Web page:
Dead or alive? If Jesus is dead, then fulfillment is nothing more than doing whatever feels good for the moment, but if Jesus is alive, fulfillment is found in following Jesus, loving God, and loving others as he commands, even if it means pain and sacrifice at times.

Can you see now why we can’t afford to be fuzzy in our thinking when it comes Jesus’ resurrection? We need to be clear and definite, because so much depends on it. The foundations of Christian teaching, the forgiveness of sins, the future destiny of Christians, and the fulfillment of our life’s purpose all depend on whether Jesus is dead or alive. If he’s dead, the only sensible choice is to forget him. If he’s alive, the only sensible choice is to follow him.

Evidence for Jesus’ Resurrection

The whole Christian faith depends on the belief that Jesus rose from the dead. So if you’re wondering whether you should be a Christian, you need to make up your mind whether Jesus is dead or alive. Do you have to shut your brain off when you think about the resurrection? No, the Bible encourages us to look at the facts. Let’s consider four kinds of evidence.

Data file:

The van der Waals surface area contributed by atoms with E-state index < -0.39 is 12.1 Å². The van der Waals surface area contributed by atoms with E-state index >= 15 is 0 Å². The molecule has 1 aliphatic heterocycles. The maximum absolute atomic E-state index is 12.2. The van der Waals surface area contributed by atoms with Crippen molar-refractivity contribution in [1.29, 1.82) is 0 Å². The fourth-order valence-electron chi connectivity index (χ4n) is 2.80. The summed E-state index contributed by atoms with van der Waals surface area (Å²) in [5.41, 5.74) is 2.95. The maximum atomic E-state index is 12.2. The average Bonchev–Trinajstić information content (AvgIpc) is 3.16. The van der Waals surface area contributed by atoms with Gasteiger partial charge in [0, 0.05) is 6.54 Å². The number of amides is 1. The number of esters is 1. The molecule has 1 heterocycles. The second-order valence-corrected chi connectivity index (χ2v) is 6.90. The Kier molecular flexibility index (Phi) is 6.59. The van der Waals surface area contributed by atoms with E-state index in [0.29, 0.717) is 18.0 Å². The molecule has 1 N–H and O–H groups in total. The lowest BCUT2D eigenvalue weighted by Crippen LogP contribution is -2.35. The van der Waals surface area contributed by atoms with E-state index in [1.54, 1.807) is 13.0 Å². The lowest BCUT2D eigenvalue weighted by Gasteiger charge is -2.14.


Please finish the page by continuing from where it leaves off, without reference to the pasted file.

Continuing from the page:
1. Old Testament Predictions

In 1 Corinthians 15, Paul writes “that Christ died for our sins according to the Scriptures, that he was buried, that he was raised on the third day according to the Scriptures.”

In the books of the Old Testament, written centuries before Jesus was born, we find many prophecies about the Messiah. The prophets predicted the Messiah would be born in Bethlehem. They predicted his ministry would shine in Galilee. They predicted he would enter Jerusalem riding a donkey. They predicted the Messiah would be betrayed by a friend, beaten and spit on and pierced by his enemies, his clothes divided by gambling. They predicted he would die and be buried in a borrowed grave. All these things happened to Jesus. Just a coincidence? Not likely. If all the predictions about the Messiah fit one particular man, then that man almost has to be the Messiah. And if Jesus is the Messiah who fulfills so many Old Testament prophecies, isn’t it reasonable to expect that he would also fulfill Old Testament prophecy predicting his resurrection?